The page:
1897 : Sarah Emma Edmonds Seelye, Michigan Civil War Soldier, Asks for Increase in Her Military Pension

September 6, 2023 all-day

sarah edmonds a.k.a. frank thompson in civil war<

After the fall of Fort Sumter, Sarah volunteered for the Union cause and under disguise she soldiered using the alias Franklin (Frank) Thompson. She joined the United States Army, Company F, Second Michigan Volunteer Infantry Regiment, in May of that year. Her militia unit was known as “Flint’s Union Greys.” She served in the Army as a field nurse, spy, soldier and mail carrier. After the war, she wrote her memoirs in a book entitled Nurse and Spy in the Union Army Comprising the Adventures and Experiences of a Woman in Hospitals, Camps and Battle-Fields, which was published in 1865.

Sarah Emma Edmonds (1841 - 1898), a Canadian-born woman who is known for serving with the Union Army during the American Civil War as both a nurse and a spy (first disguised as a man, "Frank Thompson"). Her account of various Civil War exploits was published in 1865 "Nurse and Spy in the Union Army". Vintage Illustration: Civil War

In the letter transcribed here, Sarah gives great detail about an accident she suffered while carrying the mail between Washington and Centreville, Virginia, near where the Second Battle of Bull Run (or the Second Battle of Manassas) was about to take place. Colonel Orlando Poe had assigned her to be postmaster for the regiment, and she felt a great sense of urgency and duty about delivering the mail before the battle began. In the letter she is writing to her friend, R. H. Halsted, to give him a Statement of Facts about the accident so that he can write an affidavit to the government on her behalf. She had been receiving a Civil War pension of twelve dollars per month since 1884, and she needed the testimony of her friend in order to support her request for an increase in pension. At the end of the letter, Sarah talks about how she has suffered with her injuries, and states, “my entire left side from my head to my foot shows symptoms of paralysis, and it may be, that very soon, I shall not need a pension.” This haunting statement was unfortunately true, for it was only one year later, on September 5, 1898, at age 57, that Sarah passed away. She is buried in the GAR section of Washington Cemetery in Houston, Texas, with a limestone marker that says, “Emma E. Seelye, Army Nurse.”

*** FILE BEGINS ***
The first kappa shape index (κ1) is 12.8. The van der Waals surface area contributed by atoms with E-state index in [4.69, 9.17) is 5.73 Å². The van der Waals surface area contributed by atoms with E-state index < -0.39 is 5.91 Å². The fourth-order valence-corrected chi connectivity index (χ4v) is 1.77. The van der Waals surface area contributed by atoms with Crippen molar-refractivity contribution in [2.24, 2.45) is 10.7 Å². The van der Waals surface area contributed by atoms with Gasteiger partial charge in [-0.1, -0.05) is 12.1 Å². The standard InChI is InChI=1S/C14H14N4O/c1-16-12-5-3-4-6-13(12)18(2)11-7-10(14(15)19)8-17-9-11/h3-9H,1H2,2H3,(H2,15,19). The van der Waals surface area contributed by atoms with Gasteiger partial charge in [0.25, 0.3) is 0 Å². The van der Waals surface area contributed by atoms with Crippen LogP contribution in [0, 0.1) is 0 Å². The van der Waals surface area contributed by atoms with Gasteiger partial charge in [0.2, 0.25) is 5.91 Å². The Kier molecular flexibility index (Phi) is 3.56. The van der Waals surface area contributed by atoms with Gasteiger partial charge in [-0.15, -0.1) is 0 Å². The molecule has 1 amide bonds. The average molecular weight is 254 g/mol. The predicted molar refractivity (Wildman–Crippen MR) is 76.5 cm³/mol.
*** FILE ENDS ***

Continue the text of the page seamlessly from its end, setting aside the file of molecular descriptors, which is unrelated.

Further Reading on Sarah Emma Edmonds Seelye:

Edmonds, S. Emma E. Nurse and Spy in the Union Army : Comprising the Adventures and Experiences of a Woman in Hospitals, Camps, and Battle-fields. Hartford: W. S. Williams & Company, 1865.

Fladeland, Betty. “New Light on Sarah Emma Edmonds, Alias Franklin Thompson.” Michigan History 47 (December 1963): 357-62.

Pferdehirt, Julia. “Sarah Emma Edmonds 1841-1898: Soldier, Nurse, and Spy in the 2nd Michigan Infantry.” In More Than Petticoats: Remarkable Michigan Women. Guilford, Conn: Morris Book Publishing, 2007.

Stevens, Bryna. Frank Thompson: Her Civil War Story. New York : Macmillan Pub. Co., 1992. Children’s book.

Source : Sarah Emma Edmonds Seelye entry, Michigan In Letters, July 17, 2009 courtesy of the Clarke Historical Library at Central Michigan University.

For another, see Civil War Soldierettes: Part 1, The Sarahs from Fold3.

Christie Hoerneman, “A Female Soldier in the Civil War: Emma E. Edmonds“, Central Rappahanock Regional Library.

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